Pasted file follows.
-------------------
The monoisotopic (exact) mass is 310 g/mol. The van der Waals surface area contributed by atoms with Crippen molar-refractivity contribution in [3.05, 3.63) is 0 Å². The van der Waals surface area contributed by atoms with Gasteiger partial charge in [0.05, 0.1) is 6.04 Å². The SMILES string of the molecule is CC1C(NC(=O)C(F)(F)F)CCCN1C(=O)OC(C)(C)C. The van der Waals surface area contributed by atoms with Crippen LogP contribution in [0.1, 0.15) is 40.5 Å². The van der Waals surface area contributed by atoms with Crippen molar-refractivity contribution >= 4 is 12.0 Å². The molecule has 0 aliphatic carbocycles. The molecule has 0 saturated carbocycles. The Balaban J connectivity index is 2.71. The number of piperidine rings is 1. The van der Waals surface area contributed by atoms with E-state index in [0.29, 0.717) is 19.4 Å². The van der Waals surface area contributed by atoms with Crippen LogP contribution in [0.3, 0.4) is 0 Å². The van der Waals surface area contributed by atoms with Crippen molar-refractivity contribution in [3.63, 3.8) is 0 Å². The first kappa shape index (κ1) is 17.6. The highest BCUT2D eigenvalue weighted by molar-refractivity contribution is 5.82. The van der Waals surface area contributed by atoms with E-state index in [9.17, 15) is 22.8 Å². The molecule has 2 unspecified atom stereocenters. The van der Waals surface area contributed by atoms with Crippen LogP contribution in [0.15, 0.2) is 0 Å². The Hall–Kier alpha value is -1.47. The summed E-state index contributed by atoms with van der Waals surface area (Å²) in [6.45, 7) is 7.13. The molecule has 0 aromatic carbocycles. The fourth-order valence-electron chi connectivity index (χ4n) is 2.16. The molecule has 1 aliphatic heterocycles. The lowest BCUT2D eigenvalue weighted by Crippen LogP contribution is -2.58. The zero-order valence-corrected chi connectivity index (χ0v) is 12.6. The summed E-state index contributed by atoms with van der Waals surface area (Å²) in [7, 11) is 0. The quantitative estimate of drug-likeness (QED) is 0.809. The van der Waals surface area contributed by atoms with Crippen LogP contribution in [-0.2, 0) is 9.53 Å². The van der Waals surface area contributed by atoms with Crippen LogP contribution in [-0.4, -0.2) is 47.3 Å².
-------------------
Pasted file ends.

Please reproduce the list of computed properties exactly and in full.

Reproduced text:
The monoisotopic (exact) mass is 310 g/mol. The van der Waals surface area contributed by atoms with Crippen molar-refractivity contribution in [3.05, 3.63) is 0 Å². The van der Waals surface area contributed by atoms with Gasteiger partial charge in [0.05, 0.1) is 6.04 Å². The SMILES string of the molecule is CC1C(NC(=O)C(F)(F)F)CCCN1C(=O)OC(C)(C)C. The van der Waals surface area contributed by atoms with Crippen LogP contribution in [0.1, 0.15) is 40.5 Å². The van der Waals surface area contributed by atoms with Crippen molar-refractivity contribution >= 4 is 12.0 Å². The molecule has 0 aliphatic carbocycles. The molecule has 0 saturated carbocycles. The Balaban J connectivity index is 2.71. The number of piperidine rings is 1. The van der Waals surface area contributed by atoms with E-state index in [0.29, 0.717) is 19.4 Å². The van der Waals surface area contributed by atoms with Crippen LogP contribution in [0.3, 0.4) is 0 Å². The van der Waals surface area contributed by atoms with Crippen molar-refractivity contribution in [3.63, 3.8) is 0 Å². The first kappa shape index (κ1) is 17.6. The highest BCUT2D eigenvalue weighted by molar-refractivity contribution is 5.82. The van der Waals surface area contributed by atoms with E-state index in [9.17, 15) is 22.8 Å². The molecule has 2 unspecified atom stereocenters. The van der Waals surface area contributed by atoms with Crippen LogP contribution in [0.15, 0.2) is 0 Å². The Hall–Kier alpha value is -1.47. The summed E-state index contributed by atoms with van der Waals surface area (Å²) in [6.45, 7) is 7.13. The molecule has 0 aromatic carbocycles. The fourth-order valence-electron chi connectivity index (χ4n) is 2.16. The molecule has 1 aliphatic heterocycles. The lowest BCUT2D eigenvalue weighted by Crippen LogP contribution is -2.58. The zero-order valence-corrected chi connectivity index (χ0v) is 12.6. The summed E-state index contributed by atoms with van der Waals surface area (Å²) in [7, 11) is 0. The quantitative estimate of drug-likeness (QED) is 0.809. The van der Waals surface area contributed by atoms with Crippen LogP contribution in [-0.2, 0) is 9.53 Å². The van der Waals surface area contributed by atoms with Crippen LogP contribution in [-0.4, -0.2) is 47.3 Å².